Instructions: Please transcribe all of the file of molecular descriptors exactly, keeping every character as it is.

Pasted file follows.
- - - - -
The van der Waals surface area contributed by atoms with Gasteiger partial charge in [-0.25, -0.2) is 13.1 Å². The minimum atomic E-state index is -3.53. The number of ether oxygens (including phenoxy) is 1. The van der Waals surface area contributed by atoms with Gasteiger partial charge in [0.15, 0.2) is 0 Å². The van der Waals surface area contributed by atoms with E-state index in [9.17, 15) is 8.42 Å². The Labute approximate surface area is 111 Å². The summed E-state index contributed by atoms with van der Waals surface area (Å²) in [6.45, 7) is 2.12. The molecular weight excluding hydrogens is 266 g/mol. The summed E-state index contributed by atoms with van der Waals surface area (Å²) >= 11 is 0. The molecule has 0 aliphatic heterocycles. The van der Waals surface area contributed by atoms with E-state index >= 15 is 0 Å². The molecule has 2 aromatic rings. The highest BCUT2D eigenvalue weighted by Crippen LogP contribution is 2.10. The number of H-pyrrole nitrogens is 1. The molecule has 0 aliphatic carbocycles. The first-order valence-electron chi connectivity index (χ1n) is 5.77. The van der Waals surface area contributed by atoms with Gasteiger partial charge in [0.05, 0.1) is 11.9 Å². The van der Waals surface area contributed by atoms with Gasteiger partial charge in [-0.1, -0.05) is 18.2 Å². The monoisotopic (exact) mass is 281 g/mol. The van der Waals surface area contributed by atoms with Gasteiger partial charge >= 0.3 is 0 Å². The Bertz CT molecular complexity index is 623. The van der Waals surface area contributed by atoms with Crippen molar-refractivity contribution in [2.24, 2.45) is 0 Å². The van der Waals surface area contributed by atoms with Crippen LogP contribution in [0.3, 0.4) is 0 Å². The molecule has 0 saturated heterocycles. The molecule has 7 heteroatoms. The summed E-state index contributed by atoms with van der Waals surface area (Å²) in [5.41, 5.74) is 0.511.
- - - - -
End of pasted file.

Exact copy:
The van der Waals surface area contributed by atoms with Gasteiger partial charge in [-0.25, -0.2) is 13.1 Å². The minimum atomic E-state index is -3.53. The number of ether oxygens (including phenoxy) is 1. The van der Waals surface area contributed by atoms with Gasteiger partial charge in [0.15, 0.2) is 0 Å². The van der Waals surface area contributed by atoms with E-state index in [9.17, 15) is 8.42 Å². The Labute approximate surface area is 111 Å². The summed E-state index contributed by atoms with van der Waals surface area (Å²) in [6.45, 7) is 2.12. The molecular weight excluding hydrogens is 266 g/mol. The summed E-state index contributed by atoms with van der Waals surface area (Å²) >= 11 is 0. The molecule has 0 aliphatic heterocycles. The van der Waals surface area contributed by atoms with E-state index >= 15 is 0 Å². The molecule has 2 aromatic rings. The highest BCUT2D eigenvalue weighted by Crippen LogP contribution is 2.10. The number of H-pyrrole nitrogens is 1. The molecule has 0 aliphatic carbocycles. The first-order valence-electron chi connectivity index (χ1n) is 5.77. The van der Waals surface area contributed by atoms with Gasteiger partial charge in [0.05, 0.1) is 11.9 Å². The van der Waals surface area contributed by atoms with Gasteiger partial charge in [-0.1, -0.05) is 18.2 Å². The monoisotopic (exact) mass is 281 g/mol. The van der Waals surface area contributed by atoms with Gasteiger partial charge >= 0.3 is 0 Å². The Bertz CT molecular complexity index is 623. The van der Waals surface area contributed by atoms with Crippen molar-refractivity contribution in [2.24, 2.45) is 0 Å². The van der Waals surface area contributed by atoms with Crippen LogP contribution in [0.3, 0.4) is 0 Å². The molecule has 0 saturated heterocycles. The molecule has 7 heteroatoms. The summed E-state index contributed by atoms with van der Waals surface area (Å²) in [5.41, 5.74) is 0.511.